Would you pass the Amnesia Test if you had to? Fellow husband, Kim Carpenter, did when he and his wife survived a near fatal car crash and his wife forgot who he was …
Who would of thought you could get some stellar relationship advice from a romantic comedy?
About a year or so ago, my wife and I were sitting in our living room, watching what I thought was a Hollywood chick flick, called The Vow. (Rachel McAdams and Channing Tatum both played the lead roles in it.)
These movies usually make me want to crawl out of my own skin and into some else’s – any one else’s — much like hermit crabs do with their shells.
I think I was caught on the wrong side of a bet.
It’s the only reason I can drum up that would make any plausible sense as to why I would subject myself to Torture By Television … Romantic Comedy, second only to “reality” television.
The movie itself seemed like a completely fictionalized love story. However, what I didn’t realize about the movie was that it was based on a true story.
Krickitt and Kim Carpenter said “I do” in 1993 and only 10 short weeks after, they were in a near fatal car crash that would permanently alter their lives together.
Krickitt suffered from severe amnesia in which she didn’t even remember who her husband was or the life their previously shared together. She had no recollection of her recent wedding. Nothing.
Could you imagine this?
Despite the circumstance, her husband, Kim Carpenter, took his wedding vow seriously, as he stood beside her side regardless of the fact that he had become a complete stranger to her, almost overnight.
He didn’t care. He was committed to earning her love and trust back once again, no matter how long it took and regardless of the circumstance.
"You make that promise, you keep the promise. If you’re going to say something, act on your word. Be a man or woman of your word."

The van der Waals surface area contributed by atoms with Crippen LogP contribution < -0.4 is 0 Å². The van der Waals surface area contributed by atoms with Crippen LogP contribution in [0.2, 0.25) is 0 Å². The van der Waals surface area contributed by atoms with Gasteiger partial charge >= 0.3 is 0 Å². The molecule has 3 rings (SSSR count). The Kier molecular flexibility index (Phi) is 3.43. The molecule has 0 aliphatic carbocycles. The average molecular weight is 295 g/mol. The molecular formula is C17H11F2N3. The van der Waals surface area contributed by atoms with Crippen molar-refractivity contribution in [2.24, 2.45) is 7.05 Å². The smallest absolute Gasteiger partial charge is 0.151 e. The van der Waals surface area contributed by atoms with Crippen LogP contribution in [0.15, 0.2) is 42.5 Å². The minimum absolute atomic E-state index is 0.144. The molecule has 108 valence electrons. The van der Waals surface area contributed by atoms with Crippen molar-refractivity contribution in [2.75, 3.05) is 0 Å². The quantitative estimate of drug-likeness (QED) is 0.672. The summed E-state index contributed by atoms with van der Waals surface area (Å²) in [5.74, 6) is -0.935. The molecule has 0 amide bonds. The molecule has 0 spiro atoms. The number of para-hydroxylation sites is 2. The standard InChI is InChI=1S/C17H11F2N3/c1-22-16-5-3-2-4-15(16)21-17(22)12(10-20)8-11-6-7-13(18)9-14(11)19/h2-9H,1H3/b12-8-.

That’s what Kim said about being a man of your word.
Kim Carpenter is one of the best husbands in the world as far as I can tell. I’d love to meet him one day to get some relationship advice from him.
But he’s already given me some great advice as a fellow husband.
Other than being a man of my word, I couldn’t help but wonder: If my wife had come down with severe amnesia, would I be able to earn back her love? Her trust and respect?
Would she be attracted to me or would she pass me by for some other guy? What would she really think of me?
What I was really asking myself is whether or not I would pass the Amnesia Test.
If my wife suddenly forgot who I was, would I be committed to her the same way I was when we first met?
I’d like to think so, but how can I be sure?
How can you be sure you’d pass the Amnesia Test?
Here’s how: commitment.
That’s how Kim did it.
It’s like he was committed to getting his wife to say, “I do” every day, all over again. Like he was starting from Ground Zero, because he was.
What happened to Kim and Krickitt was tragic, but they turned it into something extraordinary, for each other, and also for others who are smart enough and willing to learn the valuable lessons shrouded in their story.
If your wife were stricken with amnesia, would you be able to earn her love, her trust, and her respect again?
There’s no need to wait until she forgets who you are. Our wives’ love, trust, and respect are all privileges that we should be committed to earning as each day passes … as if we were started all over again.
And if we had lost all of them, we should be able to earn them all back through unwavering commitment.
That’s some great, indirect, relationship advice from Kim Carpenter, the man whose wife forgot who he was.
From one husband to another,